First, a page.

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Old 11-28-2008, 03:18 PM   #1
exceed1
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Why does overwriting the disk with random data slow down attacks on encryption ?


Hi

Ive read some articles about encrypting a disk/partitions with dm-crypt and LUKS. I see that all articles say that you should overwrite the partition/disk to slow down attacks on the encryption. Can someone tell me how this slows down encryption ? Wouldnt the disk also be very fragmented so it would perform worse ? Maybe thats one of the downsides of having encryption?

Thanks for all help.
 
Old 11-28-2008, 04:42 PM   #2
win32sux
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Quote:
Originally Posted by exceed1 View Post
Ive read some articles about encrypting a disk/partitions with dm-crypt and LUKS. I see that all articles say that you should overwrite the partition/disk to slow down attacks on the encryption. Can someone tell me how this slows down encryption ? Wouldnt the disk also be very fragmented so it would perform worse ? Maybe thats one of the downsides of having encryption?
It makes it extremely difficult for the bad guy to know how much actual data resides on the disk.

I don't see how random overwrites prior to formatting could decrease performance.

Last edited by win32sux; 11-28-2008 at 04:44 PM.
 
Old 11-28-2008, 05:07 PM   #3
exceed1
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Thanks for answering win32sux. Do you know how strong this encryption is, i mean who could break this kind of encryption when the disk has been overwritten with random data, would hackers be able to break it ? I recently saw an article where some security specialists had cracked several encryption tools (like dm-crypt and many others, like for example truecrypt) were the weakness was that the data was stored in RAM too long and they could read it from there when the computer was turned off or something.. they cooled down the RAM chips so the information wouldnt disappear in RAM as fast as it used to, or something like that.. does that mean that the encryption is now easy to break ? (ref. this article: http://www.eff.org/press/archives/2008/02/21-0 )

Im also wondering how strong the encryption is when using the badblocks program or the shred/wipe command to generate random data on a partition compared to using /dev/random or /dev/urandom. How big of a difference is it ? What about when no random data has been written to the partition(s) before adding encryption with cryptsetup for example, how strong or weak would it be compared to when you are writing random data on the partitions, would it be easy to break ?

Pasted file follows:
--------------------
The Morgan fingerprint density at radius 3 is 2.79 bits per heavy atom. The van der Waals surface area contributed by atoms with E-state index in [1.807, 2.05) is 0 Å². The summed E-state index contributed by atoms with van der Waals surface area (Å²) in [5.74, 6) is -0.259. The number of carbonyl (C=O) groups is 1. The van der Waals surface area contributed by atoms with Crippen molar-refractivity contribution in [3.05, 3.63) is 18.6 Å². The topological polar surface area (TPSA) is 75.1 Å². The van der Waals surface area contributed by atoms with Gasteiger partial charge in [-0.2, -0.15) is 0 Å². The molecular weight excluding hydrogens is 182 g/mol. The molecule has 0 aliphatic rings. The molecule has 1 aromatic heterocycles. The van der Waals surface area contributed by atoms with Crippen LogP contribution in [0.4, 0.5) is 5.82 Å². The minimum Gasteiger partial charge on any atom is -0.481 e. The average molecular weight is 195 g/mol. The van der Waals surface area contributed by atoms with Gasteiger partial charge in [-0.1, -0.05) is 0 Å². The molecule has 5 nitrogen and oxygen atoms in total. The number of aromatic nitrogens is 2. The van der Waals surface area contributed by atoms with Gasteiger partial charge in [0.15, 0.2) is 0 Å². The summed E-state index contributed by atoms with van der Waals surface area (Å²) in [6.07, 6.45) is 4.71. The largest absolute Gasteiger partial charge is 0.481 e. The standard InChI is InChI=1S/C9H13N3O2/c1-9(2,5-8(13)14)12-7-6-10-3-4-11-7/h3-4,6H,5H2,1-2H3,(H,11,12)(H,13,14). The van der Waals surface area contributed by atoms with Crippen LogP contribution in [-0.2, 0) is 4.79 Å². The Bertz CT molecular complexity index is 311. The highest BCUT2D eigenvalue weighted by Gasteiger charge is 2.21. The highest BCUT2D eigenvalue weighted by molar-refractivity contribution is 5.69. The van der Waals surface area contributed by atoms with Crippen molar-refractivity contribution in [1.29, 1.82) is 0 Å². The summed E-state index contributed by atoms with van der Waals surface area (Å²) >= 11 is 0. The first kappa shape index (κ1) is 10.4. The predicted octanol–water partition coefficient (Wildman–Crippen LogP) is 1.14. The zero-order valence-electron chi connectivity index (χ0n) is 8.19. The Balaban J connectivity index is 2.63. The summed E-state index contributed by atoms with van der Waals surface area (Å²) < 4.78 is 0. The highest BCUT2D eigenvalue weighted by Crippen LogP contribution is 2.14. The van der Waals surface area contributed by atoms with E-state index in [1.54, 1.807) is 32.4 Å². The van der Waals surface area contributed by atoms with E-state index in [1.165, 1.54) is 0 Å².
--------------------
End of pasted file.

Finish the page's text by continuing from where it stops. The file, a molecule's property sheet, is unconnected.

Last edited by exceed1; 11-28-2008 at 05:14 PM.
 
Old 11-28-2008, 05:46 PM   #4
win32sux
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Quote:
Originally Posted by exceed1 View Post
Thanks for answering win32sux. Do you know how strong this encryption is, i mean who could break this kind of encryption when the disk has been overwritten with random data, would hackers be able to break it ? I recently saw an article where some security specialists had cracked several encryption tools (like dm-crypt and many others, like for example truecrypt) were the weakness was that the data was stored in RAM too long and they could read it from there when the computer was turned off or something.. they cooled down the RAM chips so the information wouldnt disappear in RAM as fast as it used to, or something like that.. does that mean that the encryption is now easy to break ? (ref. this article: http://www.eff.org/press/archives/2008/02/21-0 )
This weakness affects ALL encryption tools, as they all need to have the key available somewhere in order to decrypt data. The cold boot attack isn't a way to crack encryption, it's just one way for a bad guy to obtain the encryption key without your authorization. Another way he could obtain the key could be to make a copy of the USB flash drive where you have it stored while you aren't looking, or using a rubber hose to beat the key out of you.

Quote:
Im also wondering how strong the encryption is when using the badblocks program or the shred/wipe command to generate random data on a partition compared to using /dev/random or /dev/urandom. How big of a difference is it ? What about when no random data has been written to the partition(s) before adding encryption with cryptsetup for example, how strong or weak would it be compared to when you are writing random data on the partitions, would it be easy to break ?
Overwriting a drive with random data before doing your encryption doesn't make the encryption any stronger. It's still exactly the same encryption, and exactly as strong. What it gets you is a reduction in the amount of information the bad guy has about your data.

Last edited by win32sux; 11-28-2008 at 06:31 PM.
 
Old 11-29-2008, 12:22 PM   #5
win32sux
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Oh, and BTW, it (total random overwrite) also reduces the possibility that files which were resident on the drive prior to encryption will be recoverable via forensics after the drive is freshly formatted and the encryption layer is activated. This is probably of much greater importance for most people than making the amount of encrypted data unknown.
 
  


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